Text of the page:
Perhaps there is something to be said about whether or not there are pieces of the life we lead embedded in the objects we leave behind once we’ve continued on to death. In the case of Joan Didion and the madness that was the estate sale of her belongings this week, this may ring true. On November 16th, deep pockets flooded Stair Gallery in Hudson, New York looking to spend a pretty penny on the late writer’s belongings. The sale was predominantly built upon items from Didion’s Los Angeles and New York homes, with highlights including works by Richard Diebenkorn, Sam Francis, Brice Marden, Ed Ruscha, Vija Celmins, Annie Leibovitz and Patti Smith; selling for far beyond their estimated prices. Stair Gallery writes that you can feel the influence of her life with her husband, “frequenting the Hollywood scene in California and the literary world in New York….in the collection of art and objects that occupied her New York City apartment at the end of her life.”
The auction was a frenzy, with most of the Didion ephemera selling for almost 10 times their estimates. From a broken Cartier desk clock with a high estimate of $200 selling for $35,000, never before used Moleskin notebooks, some still encased in plastic, selling for $11,000. Her trademark Celine sunglasses, sold for $27,000, stained and well-used leather trash bins sold for $5,500 each, beach trash that once collected dust on her mantle sold for $7,000 and a crushed diet coke can for $7,500.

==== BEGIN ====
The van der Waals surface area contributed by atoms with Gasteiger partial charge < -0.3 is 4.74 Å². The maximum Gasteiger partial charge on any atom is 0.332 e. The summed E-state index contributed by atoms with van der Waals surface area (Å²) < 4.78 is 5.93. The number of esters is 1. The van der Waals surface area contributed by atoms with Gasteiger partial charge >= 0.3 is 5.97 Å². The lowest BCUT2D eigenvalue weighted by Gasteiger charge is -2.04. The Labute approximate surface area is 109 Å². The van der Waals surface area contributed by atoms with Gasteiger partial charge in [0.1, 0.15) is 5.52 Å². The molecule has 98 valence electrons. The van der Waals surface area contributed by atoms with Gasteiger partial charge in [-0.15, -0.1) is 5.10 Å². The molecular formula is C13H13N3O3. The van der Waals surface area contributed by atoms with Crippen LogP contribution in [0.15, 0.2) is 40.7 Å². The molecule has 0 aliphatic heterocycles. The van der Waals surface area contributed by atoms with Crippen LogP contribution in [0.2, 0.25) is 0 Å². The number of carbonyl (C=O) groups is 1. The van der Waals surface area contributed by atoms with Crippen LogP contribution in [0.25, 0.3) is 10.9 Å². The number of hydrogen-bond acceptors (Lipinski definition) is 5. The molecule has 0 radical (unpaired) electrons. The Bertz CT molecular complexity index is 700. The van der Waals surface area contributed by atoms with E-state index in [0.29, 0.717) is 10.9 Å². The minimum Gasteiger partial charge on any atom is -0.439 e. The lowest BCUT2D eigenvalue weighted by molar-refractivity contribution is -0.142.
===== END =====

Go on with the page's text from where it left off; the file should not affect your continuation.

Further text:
The hunger to carry on Didion’s memory through objects that were once in her possession growls amongst the Didion super fans that partook in the auction. Perhaps for some, it isn’t enough to have her scintillating mind living and breathing within her writing, but rather people desire the items that took up residence in her home as if this will bring them closer to her. Could it be the exclusivity of seeing and owning something of hers that no one else will, that makes it all that handsome of a purchase? I hope that whoever bid for the key that sat perched upon her desk without its lock, can unlock the answer as to why it seems we dearly search for life in the miscellaneous tangible items loved ones leave behind. If items truly embodied us, why wouldn’t we take them with us? The answer is simple, they don’t. And that is why we are so lucky to have pieces of Didion’s thoughts transformed into sentences transcribed from pen to paper, a true embodiment of her life.
Proceeds from the sale will be donated to patient care and research of Parkinson’s and other movement disorders at Columbia University, and to the Sacramento Historical Society, for their Sacramento City College scholarship for women in literature.
Guest Editor – Tatiana Cooper